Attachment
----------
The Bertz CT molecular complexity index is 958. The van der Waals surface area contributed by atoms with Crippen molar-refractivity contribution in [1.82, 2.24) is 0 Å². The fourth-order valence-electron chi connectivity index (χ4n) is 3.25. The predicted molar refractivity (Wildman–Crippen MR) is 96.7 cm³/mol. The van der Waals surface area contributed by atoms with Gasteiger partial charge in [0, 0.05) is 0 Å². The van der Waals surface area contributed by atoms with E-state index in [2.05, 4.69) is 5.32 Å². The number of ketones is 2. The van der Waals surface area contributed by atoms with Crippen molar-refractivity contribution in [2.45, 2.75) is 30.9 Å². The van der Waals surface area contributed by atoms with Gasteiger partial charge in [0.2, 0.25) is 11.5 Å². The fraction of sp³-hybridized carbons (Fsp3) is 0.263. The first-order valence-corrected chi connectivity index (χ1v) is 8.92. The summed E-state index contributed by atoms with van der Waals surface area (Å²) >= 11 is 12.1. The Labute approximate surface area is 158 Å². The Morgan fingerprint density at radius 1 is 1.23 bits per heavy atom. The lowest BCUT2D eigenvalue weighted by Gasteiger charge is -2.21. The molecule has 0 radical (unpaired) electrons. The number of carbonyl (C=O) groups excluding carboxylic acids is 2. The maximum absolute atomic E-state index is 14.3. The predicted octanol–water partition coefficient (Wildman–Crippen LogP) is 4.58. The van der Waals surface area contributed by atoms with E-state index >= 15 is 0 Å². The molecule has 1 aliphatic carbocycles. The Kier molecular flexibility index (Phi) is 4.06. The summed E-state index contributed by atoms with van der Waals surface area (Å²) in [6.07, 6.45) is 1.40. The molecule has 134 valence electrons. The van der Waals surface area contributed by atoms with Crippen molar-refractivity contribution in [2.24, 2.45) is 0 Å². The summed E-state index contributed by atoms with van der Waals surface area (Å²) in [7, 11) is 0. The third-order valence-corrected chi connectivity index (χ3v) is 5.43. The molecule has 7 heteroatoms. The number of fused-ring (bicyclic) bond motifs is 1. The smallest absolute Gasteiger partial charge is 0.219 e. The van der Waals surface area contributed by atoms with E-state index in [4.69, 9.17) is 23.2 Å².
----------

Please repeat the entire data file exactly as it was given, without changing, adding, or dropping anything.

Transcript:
The Bertz CT molecular complexity index is 958. The van der Waals surface area contributed by atoms with Crippen molar-refractivity contribution in [1.82, 2.24) is 0 Å². The fourth-order valence-electron chi connectivity index (χ4n) is 3.25. The predicted molar refractivity (Wildman–Crippen MR) is 96.7 cm³/mol. The van der Waals surface area contributed by atoms with Gasteiger partial charge in [0, 0.05) is 0 Å². The van der Waals surface area contributed by atoms with E-state index in [2.05, 4.69) is 5.32 Å². The number of ketones is 2. The van der Waals surface area contributed by atoms with Crippen molar-refractivity contribution in [2.45, 2.75) is 30.9 Å². The van der Waals surface area contributed by atoms with Gasteiger partial charge in [0.2, 0.25) is 11.5 Å². The fraction of sp³-hybridized carbons (Fsp3) is 0.263. The first-order valence-corrected chi connectivity index (χ1v) is 8.92. The summed E-state index contributed by atoms with van der Waals surface area (Å²) >= 11 is 12.1. The Labute approximate surface area is 158 Å². The Morgan fingerprint density at radius 1 is 1.23 bits per heavy atom. The lowest BCUT2D eigenvalue weighted by Gasteiger charge is -2.21. The molecule has 0 radical (unpaired) electrons. The number of carbonyl (C=O) groups excluding carboxylic acids is 2. The maximum absolute atomic E-state index is 14.3. The predicted octanol–water partition coefficient (Wildman–Crippen LogP) is 4.58. The van der Waals surface area contributed by atoms with E-state index >= 15 is 0 Å². The molecule has 1 aliphatic carbocycles. The Kier molecular flexibility index (Phi) is 4.06. The summed E-state index contributed by atoms with van der Waals surface area (Å²) in [6.07, 6.45) is 1.40. The molecule has 134 valence electrons. The van der Waals surface area contributed by atoms with Crippen molar-refractivity contribution in [2.24, 2.45) is 0 Å². The summed E-state index contributed by atoms with van der Waals surface area (Å²) in [7, 11) is 0. The third-order valence-corrected chi connectivity index (χ3v) is 5.43. The molecule has 7 heteroatoms. The number of fused-ring (bicyclic) bond motifs is 1. The smallest absolute Gasteiger partial charge is 0.219 e. The van der Waals surface area contributed by atoms with E-state index in [4.69, 9.17) is 23.2 Å².